Immigration reform dead in the House for 2013?
posted at 2:01 pm on October 25, 2013 by Ed Morrissey
Have Republicans in the House decided not to self-destruct a second time in a month? At least according to Politico, the answer is yes. Rather than open another painful split on immigration reform, the House will close out the 2013 session without any votes on the issue:
House Republican leadership has no plans to vote on any immigration reform legislation before the end the year.
The House has just 19 days in session before the end of 2013, and there are a number of reasons why immigration reform is stalled this year.
Following the fiscal battles last month, the internal political dynamics are tenuous within the House Republican Conference. A growing chorus of GOP lawmakers and aides are intensely skeptical that any of the party’s preferred piecemeal immigration bills can garner the support 217 Republicans — they would need that if Democrats didn’t lend their votes. Republican leadership doesn’t see anyone coalescing around a single plan, according to sources across GOP leadership. Leadership also says skepticism of President Barack Obama within the House Republican Conference is at a high, and that’s fueled a desire to stay out of a negotiating process with the Senate. Republicans fear getting jammed. …
“After Obama poisoned the well in the fiscal showdown and [House Minority Leader Nancy] Pelosi now is actively trying to use immigration as a political weapon, the chances for substantive reforms, unfortunately, seem all but gone,” said one GOP operative involved in the conservative pro-immigration movement.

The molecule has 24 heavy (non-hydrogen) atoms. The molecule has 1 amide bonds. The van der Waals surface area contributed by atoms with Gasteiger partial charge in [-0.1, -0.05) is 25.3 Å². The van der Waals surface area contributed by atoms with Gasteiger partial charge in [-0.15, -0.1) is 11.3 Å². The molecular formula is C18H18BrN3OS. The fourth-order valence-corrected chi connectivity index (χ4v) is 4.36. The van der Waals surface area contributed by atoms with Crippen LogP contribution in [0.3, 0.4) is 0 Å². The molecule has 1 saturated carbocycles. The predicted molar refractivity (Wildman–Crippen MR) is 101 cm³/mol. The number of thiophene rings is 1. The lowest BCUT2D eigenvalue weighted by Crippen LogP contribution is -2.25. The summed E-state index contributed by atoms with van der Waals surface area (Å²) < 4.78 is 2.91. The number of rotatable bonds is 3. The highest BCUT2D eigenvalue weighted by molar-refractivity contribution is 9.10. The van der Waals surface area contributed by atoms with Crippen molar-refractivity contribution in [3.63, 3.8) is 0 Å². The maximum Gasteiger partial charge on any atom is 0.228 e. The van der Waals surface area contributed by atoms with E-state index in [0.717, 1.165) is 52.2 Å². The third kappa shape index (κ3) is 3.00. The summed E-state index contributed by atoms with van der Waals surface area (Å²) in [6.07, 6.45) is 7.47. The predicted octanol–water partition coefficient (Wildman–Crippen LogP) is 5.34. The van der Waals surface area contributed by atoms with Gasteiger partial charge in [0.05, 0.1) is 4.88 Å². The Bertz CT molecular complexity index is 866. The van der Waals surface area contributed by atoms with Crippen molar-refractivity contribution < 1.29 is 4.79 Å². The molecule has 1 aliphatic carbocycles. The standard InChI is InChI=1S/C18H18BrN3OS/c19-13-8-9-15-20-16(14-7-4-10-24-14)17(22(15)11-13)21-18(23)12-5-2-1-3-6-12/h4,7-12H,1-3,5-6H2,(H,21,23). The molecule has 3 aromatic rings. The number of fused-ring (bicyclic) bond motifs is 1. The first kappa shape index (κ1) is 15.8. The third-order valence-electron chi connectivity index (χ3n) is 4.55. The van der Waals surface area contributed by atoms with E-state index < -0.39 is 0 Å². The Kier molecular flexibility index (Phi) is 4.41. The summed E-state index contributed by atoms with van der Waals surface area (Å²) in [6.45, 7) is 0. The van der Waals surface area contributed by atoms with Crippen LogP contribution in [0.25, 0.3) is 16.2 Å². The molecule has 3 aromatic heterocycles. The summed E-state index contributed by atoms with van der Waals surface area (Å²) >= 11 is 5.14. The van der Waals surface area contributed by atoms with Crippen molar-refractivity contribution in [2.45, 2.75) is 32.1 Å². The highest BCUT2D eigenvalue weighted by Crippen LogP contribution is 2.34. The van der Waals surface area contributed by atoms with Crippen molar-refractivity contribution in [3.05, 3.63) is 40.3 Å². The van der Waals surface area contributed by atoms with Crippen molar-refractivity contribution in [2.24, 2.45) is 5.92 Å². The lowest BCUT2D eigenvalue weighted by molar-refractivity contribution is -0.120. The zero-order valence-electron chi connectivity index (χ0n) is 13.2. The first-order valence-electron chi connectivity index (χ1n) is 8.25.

Well, that’ll be news to Darrell Issa, but it also makes some sense. First, Republican nerves are still raw from the shutdown fight that split the House and Senate caucuses, and split both caucuses internally as well. The last thing Republicans need is another civil war immediately on the heels of the last one, which has quieted down but hasn’t entirely evaporated.
Postponing the effort may end up killing it altogether. They can push it into 2014 after tempers have cooled, but that’s getting close to the midterm elections. Conservatives might be able to convince the rest of the caucus that it will better to wait to see if the GOP can win control of the Senate in order to get a better deal on border security for reforms in 2015, avoiding another show of disunity that President Obama can exploit to save Democratic control in the upper chamber. If nothing else, that might have the Senate offer more concessions as a way to get the House to move. If the House does nothing through 2014, then the Senate bill will expire and the effort will have to begin again from scratch.
An even better argument for waiting it out is the ObamaCare debacle. Obama wants to distract from the destruction that his signature program is wreaking on Americans and their insurance by “pivoting” to immigration. (As an aside — does anyone remember the 37th “pivot” to jobs and the economy? Good times, good times.) Republicans should spend this time debating an eventual replacement for ObamaCare to address the real financial emergency Obama’s program is creating for Americans, one that robustly addresses the cost spiral of health care with market-based reforms that work rather than government mandates that make the situation exponentially worse. The chances of substantive reforms in this policy area are very good — and the electorate will be very receptive to them by the time they’ve paid through the nose for Obama’s idea of reform all year long.
This is the perfect opportunity to show that the GOP can govern seriously and solve the problems created by an incompetent Democratic administration. Let’s hope Republicans grasp it.